There’ll be a bit of Twenty20 next year, but basically this is it. This is as close to a definitive goodbye as he’ll give us.
The very reason why Darren Gough didn’t go out in a blaze of glory is the very reason why he deserved to do so. He could have retired years ago when, through injury and age, he slipped out of the Test team. He could have gone when they eased him out of the one-day side. The problem is, Darren Gough loves cricket.
We remember him being asked what he’d do if he wasn’t selected for one particular series. He said he’d be in the stands cheering England on with a pint in his hand. If some players said that, it’d smack of media-trained crowd-pleasing, but Gough’s not really one to listen to other people. If he says that, you tend to believe him.
You could never, EVER question Darren Gough’s effort. If things weren’t going well on the pitch, it wouldn’t be through lack of trying on Gough’s part. In England’s recent Twenty20 match against New Zealand, Luke Wright twice floored himself with the effort of trying to bowl quickly. That was Darren Gough style fast bowling.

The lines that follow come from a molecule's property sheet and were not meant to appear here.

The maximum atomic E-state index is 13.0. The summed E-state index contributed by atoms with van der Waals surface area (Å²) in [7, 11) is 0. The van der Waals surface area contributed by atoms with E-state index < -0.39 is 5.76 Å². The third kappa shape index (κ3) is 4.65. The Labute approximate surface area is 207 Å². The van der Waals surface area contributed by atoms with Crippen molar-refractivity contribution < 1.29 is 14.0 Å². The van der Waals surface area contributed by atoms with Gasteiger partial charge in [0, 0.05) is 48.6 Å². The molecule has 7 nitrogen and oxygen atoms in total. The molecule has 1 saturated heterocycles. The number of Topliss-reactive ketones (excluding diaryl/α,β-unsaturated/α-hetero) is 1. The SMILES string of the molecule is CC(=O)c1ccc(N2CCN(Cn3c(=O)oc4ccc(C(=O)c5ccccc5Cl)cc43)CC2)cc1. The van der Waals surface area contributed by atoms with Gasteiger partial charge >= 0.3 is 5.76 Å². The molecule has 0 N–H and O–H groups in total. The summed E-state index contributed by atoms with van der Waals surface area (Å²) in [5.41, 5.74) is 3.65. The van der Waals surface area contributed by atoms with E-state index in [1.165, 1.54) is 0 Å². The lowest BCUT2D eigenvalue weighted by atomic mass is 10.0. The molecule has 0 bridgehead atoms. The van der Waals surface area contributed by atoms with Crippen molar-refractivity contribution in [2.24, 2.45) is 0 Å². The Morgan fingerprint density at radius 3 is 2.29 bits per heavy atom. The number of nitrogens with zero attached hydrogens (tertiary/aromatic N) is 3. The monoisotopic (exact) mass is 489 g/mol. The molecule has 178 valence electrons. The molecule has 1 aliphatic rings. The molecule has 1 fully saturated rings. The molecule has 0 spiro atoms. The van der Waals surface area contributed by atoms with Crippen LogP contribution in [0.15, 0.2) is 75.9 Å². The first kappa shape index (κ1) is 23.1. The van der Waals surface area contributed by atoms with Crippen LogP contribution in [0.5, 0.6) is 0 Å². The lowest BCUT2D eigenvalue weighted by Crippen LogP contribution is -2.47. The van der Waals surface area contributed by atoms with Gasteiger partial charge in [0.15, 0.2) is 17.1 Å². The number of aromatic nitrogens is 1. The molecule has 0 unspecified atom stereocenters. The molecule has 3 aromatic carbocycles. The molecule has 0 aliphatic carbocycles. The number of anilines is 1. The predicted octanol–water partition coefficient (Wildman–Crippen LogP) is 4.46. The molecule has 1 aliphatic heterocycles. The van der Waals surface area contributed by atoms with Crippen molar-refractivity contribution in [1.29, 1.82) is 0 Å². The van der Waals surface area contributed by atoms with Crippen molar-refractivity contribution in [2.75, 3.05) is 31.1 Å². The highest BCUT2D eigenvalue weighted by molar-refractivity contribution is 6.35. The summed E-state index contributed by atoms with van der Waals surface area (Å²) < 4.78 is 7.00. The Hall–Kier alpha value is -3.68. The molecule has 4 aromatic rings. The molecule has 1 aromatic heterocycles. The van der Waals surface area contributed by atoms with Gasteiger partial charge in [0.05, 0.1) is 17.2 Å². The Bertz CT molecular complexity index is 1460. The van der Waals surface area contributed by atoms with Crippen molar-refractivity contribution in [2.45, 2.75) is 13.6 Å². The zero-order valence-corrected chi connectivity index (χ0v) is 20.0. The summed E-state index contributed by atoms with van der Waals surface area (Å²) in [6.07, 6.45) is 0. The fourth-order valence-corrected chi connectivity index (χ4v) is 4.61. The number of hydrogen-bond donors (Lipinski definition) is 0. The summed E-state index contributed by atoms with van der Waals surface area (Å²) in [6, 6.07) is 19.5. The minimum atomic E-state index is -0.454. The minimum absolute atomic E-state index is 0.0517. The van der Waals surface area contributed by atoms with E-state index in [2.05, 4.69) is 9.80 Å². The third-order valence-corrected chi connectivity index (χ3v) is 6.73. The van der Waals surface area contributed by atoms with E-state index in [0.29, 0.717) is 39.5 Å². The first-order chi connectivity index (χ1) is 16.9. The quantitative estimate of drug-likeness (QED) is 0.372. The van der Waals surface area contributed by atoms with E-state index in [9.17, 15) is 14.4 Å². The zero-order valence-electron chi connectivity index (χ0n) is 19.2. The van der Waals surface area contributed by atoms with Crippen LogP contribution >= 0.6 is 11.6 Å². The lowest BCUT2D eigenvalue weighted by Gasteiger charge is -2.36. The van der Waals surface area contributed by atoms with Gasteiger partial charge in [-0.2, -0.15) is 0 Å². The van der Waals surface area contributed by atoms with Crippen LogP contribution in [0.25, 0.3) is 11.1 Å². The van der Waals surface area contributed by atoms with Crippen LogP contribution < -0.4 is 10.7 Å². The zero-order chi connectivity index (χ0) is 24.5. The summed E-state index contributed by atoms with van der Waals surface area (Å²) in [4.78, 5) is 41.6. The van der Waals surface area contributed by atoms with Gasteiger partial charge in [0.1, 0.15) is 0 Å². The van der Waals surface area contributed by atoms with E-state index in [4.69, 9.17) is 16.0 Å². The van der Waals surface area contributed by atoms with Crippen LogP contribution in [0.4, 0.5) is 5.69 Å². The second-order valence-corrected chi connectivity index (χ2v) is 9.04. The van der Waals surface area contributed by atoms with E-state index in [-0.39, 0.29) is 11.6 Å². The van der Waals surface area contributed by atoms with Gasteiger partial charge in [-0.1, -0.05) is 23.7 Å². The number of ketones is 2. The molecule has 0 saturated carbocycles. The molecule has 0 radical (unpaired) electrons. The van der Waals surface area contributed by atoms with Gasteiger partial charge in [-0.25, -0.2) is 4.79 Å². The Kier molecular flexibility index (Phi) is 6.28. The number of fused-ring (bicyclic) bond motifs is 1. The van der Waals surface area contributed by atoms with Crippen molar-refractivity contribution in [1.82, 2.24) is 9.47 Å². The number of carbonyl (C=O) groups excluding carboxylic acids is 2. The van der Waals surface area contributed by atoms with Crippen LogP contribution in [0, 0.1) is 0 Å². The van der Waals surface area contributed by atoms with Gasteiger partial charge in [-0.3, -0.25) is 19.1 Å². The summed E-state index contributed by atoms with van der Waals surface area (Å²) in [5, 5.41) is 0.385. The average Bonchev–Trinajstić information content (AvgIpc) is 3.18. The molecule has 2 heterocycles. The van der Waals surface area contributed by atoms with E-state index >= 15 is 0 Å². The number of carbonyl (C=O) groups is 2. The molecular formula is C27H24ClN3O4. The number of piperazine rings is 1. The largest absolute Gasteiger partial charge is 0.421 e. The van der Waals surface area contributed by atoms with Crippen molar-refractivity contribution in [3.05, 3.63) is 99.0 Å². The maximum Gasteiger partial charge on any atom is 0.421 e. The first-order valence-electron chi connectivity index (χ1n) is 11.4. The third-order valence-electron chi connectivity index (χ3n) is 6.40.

All effort, but not solely effort. He was fantastically skilful and had the nous to know when to do what as well. We still think he should have bowled more reverse-swinging yorkers though – but we think he should have bowled six an over, so maybe we aren’t the best judge. The frequency with which they shattered stumps says otherwise.
When Darren Gough started playing for England, they were basically crap. They lost half their games because they weren’t good enough and they lost the other half because they were defeatist. Darren Gough was extremely good, he was an actual fast bowler and most of all, he really thought he could do anything. His confidence was your hope.
He even thought he could bat. His early days in the England side – before they talked him down from the ledge of constant cross-batted aggression – were a halcyon period where he’d play the most outrageously full-blooded, textbook-defying shots to almost every ball. Our favourite was the back-foot drive-cum-cut which would end with the bat helicoptering around his head, taking multiple revolutions to fully decelerate.
As recently as 2006, Gough batted at three for Essex in some Twenty20 and Pro40 matches. In hundreds and hundreds of one-day innings, he’d only once passed 50. An almost unbearable weight of evidence was nothing to him. He hit 53 not out off 49 balls to win a match.
This is why we love Darren Gough. Even in middle-age, he’ll be straining for pace on some field somewhere in some insignificant match. It’s not sad. It’s what made him great.